Along with their study of Spanish language, students in this concentration also study the literature, culture, history, and politics of Spain and of Latin America.
The threefold emphasis—advanced verbal and written communication, research skills and analysis, and broad knowledge of diverse Spanish-speaking cultures—prepares students for graduate study or careers in a variety of areas, including international relations, journalism, political science, history, comparative literature, and foreign service.
Students often pair Spanish and Latin American studies with another concentration in order to enter professions related to bilingual education, social work, government and international organizations, diplomacy, business, journalism, law, and medicine.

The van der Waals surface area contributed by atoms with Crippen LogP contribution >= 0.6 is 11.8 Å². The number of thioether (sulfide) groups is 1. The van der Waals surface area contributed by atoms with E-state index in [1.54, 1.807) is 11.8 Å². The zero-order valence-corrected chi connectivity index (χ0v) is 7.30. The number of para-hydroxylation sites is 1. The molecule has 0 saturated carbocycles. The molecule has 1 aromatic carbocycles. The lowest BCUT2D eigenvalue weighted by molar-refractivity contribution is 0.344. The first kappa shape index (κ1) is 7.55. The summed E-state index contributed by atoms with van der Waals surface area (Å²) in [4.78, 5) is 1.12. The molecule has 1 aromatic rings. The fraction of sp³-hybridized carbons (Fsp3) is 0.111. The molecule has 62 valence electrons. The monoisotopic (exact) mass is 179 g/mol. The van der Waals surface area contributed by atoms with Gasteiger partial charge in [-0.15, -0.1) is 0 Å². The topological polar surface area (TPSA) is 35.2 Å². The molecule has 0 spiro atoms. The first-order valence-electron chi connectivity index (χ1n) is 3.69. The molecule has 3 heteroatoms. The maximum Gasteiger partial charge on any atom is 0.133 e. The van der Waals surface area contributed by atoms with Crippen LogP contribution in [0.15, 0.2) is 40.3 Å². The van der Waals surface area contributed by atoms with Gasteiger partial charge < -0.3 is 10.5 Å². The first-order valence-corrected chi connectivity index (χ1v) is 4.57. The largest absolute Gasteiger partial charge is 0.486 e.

This concentration requires at least 31 credits, with a minimum of 11 credits in Spanish at the 206-level or higher, including two courses (or at least eight credits) at the 300-level, one methodology course, and one related course outside the division. Students selecting this concentration typically spend one or both semesters of their junior year studying abroad. Students are encouraged to apply to study at universities in Argentina, Cuba, Puerto Rico, and Spain through the College’s Spanish Studies Abroad Signature Program. For more information see Spanish Studies Abroad below.